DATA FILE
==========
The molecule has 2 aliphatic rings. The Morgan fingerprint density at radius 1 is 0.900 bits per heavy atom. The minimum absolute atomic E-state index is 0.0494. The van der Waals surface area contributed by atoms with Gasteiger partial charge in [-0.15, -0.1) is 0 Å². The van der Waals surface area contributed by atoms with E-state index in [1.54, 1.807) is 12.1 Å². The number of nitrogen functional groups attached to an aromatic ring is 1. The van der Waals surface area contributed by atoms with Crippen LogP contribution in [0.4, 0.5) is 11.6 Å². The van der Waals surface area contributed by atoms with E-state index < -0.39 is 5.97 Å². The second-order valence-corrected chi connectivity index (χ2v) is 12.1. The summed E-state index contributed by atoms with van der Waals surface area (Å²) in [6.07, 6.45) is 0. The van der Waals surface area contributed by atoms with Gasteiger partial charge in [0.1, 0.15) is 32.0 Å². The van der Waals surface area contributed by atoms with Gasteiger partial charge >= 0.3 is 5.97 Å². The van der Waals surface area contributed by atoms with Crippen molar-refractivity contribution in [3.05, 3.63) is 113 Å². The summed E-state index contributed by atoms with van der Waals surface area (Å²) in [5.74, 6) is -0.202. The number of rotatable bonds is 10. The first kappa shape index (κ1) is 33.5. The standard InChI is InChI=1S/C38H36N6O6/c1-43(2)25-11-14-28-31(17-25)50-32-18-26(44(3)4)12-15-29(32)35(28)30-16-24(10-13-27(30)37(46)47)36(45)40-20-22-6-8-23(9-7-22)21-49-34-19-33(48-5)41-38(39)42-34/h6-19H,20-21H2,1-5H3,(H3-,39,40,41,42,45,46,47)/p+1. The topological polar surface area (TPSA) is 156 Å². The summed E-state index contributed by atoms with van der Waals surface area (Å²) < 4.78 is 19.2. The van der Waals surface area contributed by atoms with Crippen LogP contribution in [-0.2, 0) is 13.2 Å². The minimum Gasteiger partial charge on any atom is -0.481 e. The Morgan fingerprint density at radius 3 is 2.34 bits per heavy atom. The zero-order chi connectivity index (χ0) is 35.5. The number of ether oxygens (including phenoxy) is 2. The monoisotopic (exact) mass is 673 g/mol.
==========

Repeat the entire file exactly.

The molecule has 2 aliphatic rings. The Morgan fingerprint density at radius 1 is 0.900 bits per heavy atom. The minimum absolute atomic E-state index is 0.0494. The van der Waals surface area contributed by atoms with Gasteiger partial charge in [-0.15, -0.1) is 0 Å². The van der Waals surface area contributed by atoms with E-state index in [1.54, 1.807) is 12.1 Å². The number of nitrogen functional groups attached to an aromatic ring is 1. The van der Waals surface area contributed by atoms with Crippen LogP contribution in [0.4, 0.5) is 11.6 Å². The van der Waals surface area contributed by atoms with E-state index < -0.39 is 5.97 Å². The second-order valence-corrected chi connectivity index (χ2v) is 12.1. The summed E-state index contributed by atoms with van der Waals surface area (Å²) in [6.07, 6.45) is 0. The van der Waals surface area contributed by atoms with Gasteiger partial charge in [0.1, 0.15) is 32.0 Å². The van der Waals surface area contributed by atoms with Gasteiger partial charge >= 0.3 is 5.97 Å². The van der Waals surface area contributed by atoms with Crippen molar-refractivity contribution in [3.05, 3.63) is 113 Å². The summed E-state index contributed by atoms with van der Waals surface area (Å²) in [5.74, 6) is -0.202. The number of rotatable bonds is 10. The first kappa shape index (κ1) is 33.5. The standard InChI is InChI=1S/C38H36N6O6/c1-43(2)25-11-14-28-31(17-25)50-32-18-26(44(3)4)12-15-29(32)35(28)30-16-24(10-13-27(30)37(46)47)36(45)40-20-22-6-8-23(9-7-22)21-49-34-19-33(48-5)41-38(39)42-34/h6-19H,20-21H2,1-5H3,(H3-,39,40,41,42,45,46,47)/p+1. The topological polar surface area (TPSA) is 156 Å². The summed E-state index contributed by atoms with van der Waals surface area (Å²) < 4.78 is 19.2. The van der Waals surface area contributed by atoms with Crippen LogP contribution in [-0.2, 0) is 13.2 Å². The minimum Gasteiger partial charge on any atom is -0.481 e. The Morgan fingerprint density at radius 3 is 2.34 bits per heavy atom. The zero-order chi connectivity index (χ0) is 35.5. The number of ether oxygens (including phenoxy) is 2. The monoisotopic (exact) mass is 673 g/mol.